What crime book are you most looking forward to reading?
Claire DeWitt and the City of the Dead by Sara Gran. I think she did something extraordinary with her novel Dope, and I’d love to know if she managed the feat again.
What makes you keep reading a book?
There are a variety of things that can keep me reading – compelling characters, tightly woven plot – but perhaps the one that gets the least attention is an attention to language. The individual words that get selected and the phrasing of sentences. Economy in language. I just read a couple Edgar Allan Poe stories and the man was an absolute master of this economy. You might think 19th century writers tended toward being verbose – they got paid by the word – but not Poe. He was a mean one. Read “The Tell-Tale Heart” or “The Cask of Amontillado,” and there’s not a word wasted. Everything is doing something. Perhaps harder to sustain in a novel length work, but where you find this, you treasure it.
Of course, I don’t mean that every sentence has to be clipped. Megan Abbott has a luscious prose style – long sentences, poetic passages – but never a word that didn’t need to be there. Ken Bruen may not have the same overall style – tending toward shorter sentence, sometimes the entire sentence is just a heavily weighted word – but every word earns its keep. Write this way, and I’ll read.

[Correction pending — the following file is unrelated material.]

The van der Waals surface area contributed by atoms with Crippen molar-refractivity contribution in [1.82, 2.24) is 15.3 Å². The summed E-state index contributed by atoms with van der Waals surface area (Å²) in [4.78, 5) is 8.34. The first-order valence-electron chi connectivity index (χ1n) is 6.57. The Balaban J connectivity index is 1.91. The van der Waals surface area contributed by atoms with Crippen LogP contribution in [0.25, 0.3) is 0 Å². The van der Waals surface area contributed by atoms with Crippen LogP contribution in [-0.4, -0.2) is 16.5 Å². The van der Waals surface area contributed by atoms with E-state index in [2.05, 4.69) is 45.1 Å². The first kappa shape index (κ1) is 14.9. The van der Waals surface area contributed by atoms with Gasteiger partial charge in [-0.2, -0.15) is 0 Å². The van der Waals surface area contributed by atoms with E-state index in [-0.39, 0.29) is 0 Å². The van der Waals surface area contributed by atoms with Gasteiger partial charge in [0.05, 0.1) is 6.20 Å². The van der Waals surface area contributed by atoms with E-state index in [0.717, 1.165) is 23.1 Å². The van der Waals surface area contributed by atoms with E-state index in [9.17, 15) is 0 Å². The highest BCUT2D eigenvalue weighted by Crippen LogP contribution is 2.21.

Ever tried your hand at screenwriting?
I have. It’s wicked difficult for me. I think it’s that I haven’t read nearly as many scripts as I have novels. Novel and short story writing seem like much better fits for me as a writer, but I think that’s practice. My first screenplay – great concept, sci-fi, space opera, but the execution needs a lot of work. I’ve done bits and pieces of other stories, but I’ve got a story in mind for a relatively quiet movie, and I’m collaborating on a Nazi mad scientist story. We’ll see where that goes.
It is a curious process – writing without getting into the character’s minds or even very much description. It stretches the writing muscles though I’m not sure how much of those skills can be brought back into the novel-world.
Do you read outside of the crime genre?
Absolutely. As an English professor, I really don’t have a choice. I could just teach the same stories, poems, and plays each semester, but that would be dull to me and I have no doubt that boredom would be picked up on by my students. I try to add new works to the syllabus each semester. Just read a short play by Terence McNally called “Andre’s Mother.” It’s not new, but I’d never heard of it before. Ten minutes on the stage, but devastating.
Not to say that non-crime is better than crime. Some of the best stories out there are about crime and punishment including, of course, Crime and Punishment. The Scarlet Letter, The Great Gatsby, Faulkner’s “A Rose for Emily,” they’re all crime stories.